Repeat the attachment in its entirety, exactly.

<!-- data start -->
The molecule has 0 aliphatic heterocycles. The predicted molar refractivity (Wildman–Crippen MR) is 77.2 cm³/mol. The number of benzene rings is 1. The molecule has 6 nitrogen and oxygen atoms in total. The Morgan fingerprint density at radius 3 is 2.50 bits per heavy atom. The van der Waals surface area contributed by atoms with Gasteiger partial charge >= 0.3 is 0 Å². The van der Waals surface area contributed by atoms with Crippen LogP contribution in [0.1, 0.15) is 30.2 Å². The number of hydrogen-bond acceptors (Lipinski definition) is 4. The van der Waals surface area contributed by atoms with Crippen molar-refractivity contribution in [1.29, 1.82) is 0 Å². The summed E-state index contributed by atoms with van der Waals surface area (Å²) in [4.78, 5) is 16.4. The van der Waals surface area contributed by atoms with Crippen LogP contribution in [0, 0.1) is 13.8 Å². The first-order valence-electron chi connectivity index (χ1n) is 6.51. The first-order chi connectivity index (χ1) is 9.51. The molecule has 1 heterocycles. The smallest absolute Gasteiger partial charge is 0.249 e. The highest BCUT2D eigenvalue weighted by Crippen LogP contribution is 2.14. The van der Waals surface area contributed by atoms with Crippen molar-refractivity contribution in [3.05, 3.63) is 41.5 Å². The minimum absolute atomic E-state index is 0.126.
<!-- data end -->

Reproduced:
The molecule has 0 aliphatic heterocycles. The predicted molar refractivity (Wildman–Crippen MR) is 77.2 cm³/mol. The number of benzene rings is 1. The molecule has 6 nitrogen and oxygen atoms in total. The Morgan fingerprint density at radius 3 is 2.50 bits per heavy atom. The van der Waals surface area contributed by atoms with Gasteiger partial charge >= 0.3 is 0 Å². The van der Waals surface area contributed by atoms with Crippen LogP contribution in [0.1, 0.15) is 30.2 Å². The number of hydrogen-bond acceptors (Lipinski definition) is 4. The van der Waals surface area contributed by atoms with Crippen molar-refractivity contribution in [1.29, 1.82) is 0 Å². The summed E-state index contributed by atoms with van der Waals surface area (Å²) in [4.78, 5) is 16.4. The van der Waals surface area contributed by atoms with Crippen LogP contribution in [0, 0.1) is 13.8 Å². The first-order valence-electron chi connectivity index (χ1n) is 6.51. The first-order chi connectivity index (χ1) is 9.51. The molecule has 1 heterocycles. The smallest absolute Gasteiger partial charge is 0.249 e. The highest BCUT2D eigenvalue weighted by Crippen LogP contribution is 2.14. The van der Waals surface area contributed by atoms with Crippen molar-refractivity contribution in [3.05, 3.63) is 41.5 Å². The minimum absolute atomic E-state index is 0.126.